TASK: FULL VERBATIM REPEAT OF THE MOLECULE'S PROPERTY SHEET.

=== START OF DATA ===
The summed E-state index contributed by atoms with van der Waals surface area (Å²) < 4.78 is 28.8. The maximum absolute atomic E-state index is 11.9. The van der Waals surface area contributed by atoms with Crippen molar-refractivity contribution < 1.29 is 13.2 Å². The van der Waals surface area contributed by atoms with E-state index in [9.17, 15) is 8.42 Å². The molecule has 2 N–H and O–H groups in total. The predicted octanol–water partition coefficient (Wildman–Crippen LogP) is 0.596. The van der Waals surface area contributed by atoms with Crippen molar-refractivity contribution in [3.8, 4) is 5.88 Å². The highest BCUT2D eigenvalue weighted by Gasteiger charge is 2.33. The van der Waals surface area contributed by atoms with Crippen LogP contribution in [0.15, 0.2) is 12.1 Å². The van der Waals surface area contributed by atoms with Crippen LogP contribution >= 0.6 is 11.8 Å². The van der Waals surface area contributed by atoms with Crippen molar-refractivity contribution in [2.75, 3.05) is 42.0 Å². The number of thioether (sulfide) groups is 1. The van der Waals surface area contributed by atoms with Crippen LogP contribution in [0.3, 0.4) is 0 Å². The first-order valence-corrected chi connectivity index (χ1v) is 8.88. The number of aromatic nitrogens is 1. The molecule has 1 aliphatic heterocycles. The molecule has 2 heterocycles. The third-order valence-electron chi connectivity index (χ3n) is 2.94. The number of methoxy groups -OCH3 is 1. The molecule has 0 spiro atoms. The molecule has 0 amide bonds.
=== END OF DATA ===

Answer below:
The summed E-state index contributed by atoms with van der Waals surface area (Å²) < 4.78 is 28.8. The maximum absolute atomic E-state index is 11.9. The van der Waals surface area contributed by atoms with Crippen molar-refractivity contribution < 1.29 is 13.2 Å². The van der Waals surface area contributed by atoms with E-state index in [9.17, 15) is 8.42 Å². The molecule has 2 N–H and O–H groups in total. The predicted octanol–water partition coefficient (Wildman–Crippen LogP) is 0.596. The van der Waals surface area contributed by atoms with Crippen molar-refractivity contribution in [3.8, 4) is 5.88 Å². The highest BCUT2D eigenvalue weighted by Gasteiger charge is 2.33. The van der Waals surface area contributed by atoms with Crippen LogP contribution in [0.15, 0.2) is 12.1 Å². The van der Waals surface area contributed by atoms with Crippen LogP contribution >= 0.6 is 11.8 Å². The van der Waals surface area contributed by atoms with Crippen molar-refractivity contribution in [2.75, 3.05) is 42.0 Å². The number of thioether (sulfide) groups is 1. The van der Waals surface area contributed by atoms with Crippen LogP contribution in [0.3, 0.4) is 0 Å². The first-order valence-corrected chi connectivity index (χ1v) is 8.88. The number of aromatic nitrogens is 1. The molecule has 1 aliphatic heterocycles. The molecule has 2 heterocycles. The third-order valence-electron chi connectivity index (χ3n) is 2.94. The number of methoxy groups -OCH3 is 1. The molecule has 0 spiro atoms. The molecule has 0 amide bonds.